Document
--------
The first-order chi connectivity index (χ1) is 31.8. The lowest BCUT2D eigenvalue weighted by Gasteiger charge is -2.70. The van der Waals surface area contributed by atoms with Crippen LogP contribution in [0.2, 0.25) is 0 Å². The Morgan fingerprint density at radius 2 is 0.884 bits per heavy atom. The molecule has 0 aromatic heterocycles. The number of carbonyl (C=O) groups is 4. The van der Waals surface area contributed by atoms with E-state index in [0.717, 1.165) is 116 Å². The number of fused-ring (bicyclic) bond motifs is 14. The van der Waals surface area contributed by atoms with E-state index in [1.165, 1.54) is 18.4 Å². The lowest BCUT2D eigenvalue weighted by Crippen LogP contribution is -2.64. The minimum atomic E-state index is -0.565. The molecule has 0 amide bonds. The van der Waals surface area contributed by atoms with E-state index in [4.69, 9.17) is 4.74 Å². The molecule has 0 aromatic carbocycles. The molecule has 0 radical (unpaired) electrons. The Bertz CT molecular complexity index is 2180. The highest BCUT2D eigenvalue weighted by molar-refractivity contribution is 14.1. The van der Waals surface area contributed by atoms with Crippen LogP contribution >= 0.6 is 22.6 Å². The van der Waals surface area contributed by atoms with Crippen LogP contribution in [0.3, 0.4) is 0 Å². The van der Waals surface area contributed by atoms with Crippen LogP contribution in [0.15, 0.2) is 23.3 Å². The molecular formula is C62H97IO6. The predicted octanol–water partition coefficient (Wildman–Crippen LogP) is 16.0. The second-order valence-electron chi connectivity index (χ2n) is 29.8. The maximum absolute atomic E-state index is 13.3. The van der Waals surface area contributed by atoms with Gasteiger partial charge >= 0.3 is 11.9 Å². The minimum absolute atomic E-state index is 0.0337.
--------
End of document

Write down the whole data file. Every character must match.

The first-order chi connectivity index (χ1) is 31.8. The lowest BCUT2D eigenvalue weighted by Gasteiger charge is -2.70. The van der Waals surface area contributed by atoms with Crippen LogP contribution in [0.2, 0.25) is 0 Å². The Morgan fingerprint density at radius 2 is 0.884 bits per heavy atom. The molecule has 0 aromatic heterocycles. The number of carbonyl (C=O) groups is 4. The van der Waals surface area contributed by atoms with E-state index in [0.717, 1.165) is 116 Å². The number of fused-ring (bicyclic) bond motifs is 14. The van der Waals surface area contributed by atoms with E-state index in [1.165, 1.54) is 18.4 Å². The lowest BCUT2D eigenvalue weighted by Crippen LogP contribution is -2.64. The minimum atomic E-state index is -0.565. The molecule has 0 amide bonds. The van der Waals surface area contributed by atoms with E-state index in [4.69, 9.17) is 4.74 Å². The molecule has 0 aromatic carbocycles. The molecule has 0 radical (unpaired) electrons. The Bertz CT molecular complexity index is 2180. The highest BCUT2D eigenvalue weighted by molar-refractivity contribution is 14.1. The van der Waals surface area contributed by atoms with Crippen LogP contribution >= 0.6 is 22.6 Å². The van der Waals surface area contributed by atoms with Crippen LogP contribution in [0.3, 0.4) is 0 Å². The van der Waals surface area contributed by atoms with Crippen LogP contribution in [0.15, 0.2) is 23.3 Å². The molecular formula is C62H97IO6. The predicted octanol–water partition coefficient (Wildman–Crippen LogP) is 16.0. The second-order valence-electron chi connectivity index (χ2n) is 29.8. The maximum absolute atomic E-state index is 13.3. The van der Waals surface area contributed by atoms with Gasteiger partial charge >= 0.3 is 11.9 Å². The minimum absolute atomic E-state index is 0.0337.